An experimental new battery uses water as a central ingredient.

Swiss research engineers have succeeded in doubling the electrochemical stability of water with a special saline solution.

The researchers are working on ways to use water as an electrolyte because it is inexpensive, readily available, non-flammable and can conduct ions. 

But water is chemically stable only up to a voltage of 1.23 volts, so it supplies three times less voltage than a customary lithium ion cell’s 3.7 volts.

Ruben-Simon Kühnel and David Reber, researchers at EMPA’s Materials for Energy Conversion department, may have discovered a solution.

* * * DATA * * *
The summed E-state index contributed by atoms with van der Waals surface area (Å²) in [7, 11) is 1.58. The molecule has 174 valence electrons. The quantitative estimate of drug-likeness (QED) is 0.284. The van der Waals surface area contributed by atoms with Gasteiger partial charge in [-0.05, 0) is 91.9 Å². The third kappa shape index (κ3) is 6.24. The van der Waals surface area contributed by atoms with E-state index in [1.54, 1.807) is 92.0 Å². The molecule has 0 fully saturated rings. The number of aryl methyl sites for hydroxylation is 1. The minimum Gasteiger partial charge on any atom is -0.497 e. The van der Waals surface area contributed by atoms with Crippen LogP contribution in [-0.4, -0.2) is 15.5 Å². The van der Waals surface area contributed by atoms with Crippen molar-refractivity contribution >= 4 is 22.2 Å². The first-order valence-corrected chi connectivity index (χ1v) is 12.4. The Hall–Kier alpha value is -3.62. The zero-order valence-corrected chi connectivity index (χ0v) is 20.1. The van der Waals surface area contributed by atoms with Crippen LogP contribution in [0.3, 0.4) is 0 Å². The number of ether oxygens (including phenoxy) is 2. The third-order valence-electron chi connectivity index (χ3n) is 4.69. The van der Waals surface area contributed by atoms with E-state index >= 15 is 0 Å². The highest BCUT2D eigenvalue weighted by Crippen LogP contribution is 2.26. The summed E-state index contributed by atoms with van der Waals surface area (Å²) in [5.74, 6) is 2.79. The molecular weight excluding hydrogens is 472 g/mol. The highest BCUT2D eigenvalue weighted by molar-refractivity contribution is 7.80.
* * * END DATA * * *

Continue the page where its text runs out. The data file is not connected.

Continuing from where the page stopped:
They say that the salt containing electrolyte has to be liquid, and so highly concentrated that it does not contain any “excess” water.

In recent experiments, the researchers used the special salt sodium FSI (sodium bis(fluorosulfonyl)imide), which is extremely soluble in water.

In this liquid, all water molecules are grouped around the positively charged sodium cations in a hydrate shell, while hardly any unbound water molecules are present.

This saline solution displays an electrochemical stability of up to 2.6 volts.

The researchers say the discovery could be the key to inexpensive, safe battery cells.

The system has been put through a series of charging and discharging cycles in the lab.

Details are available in the video below.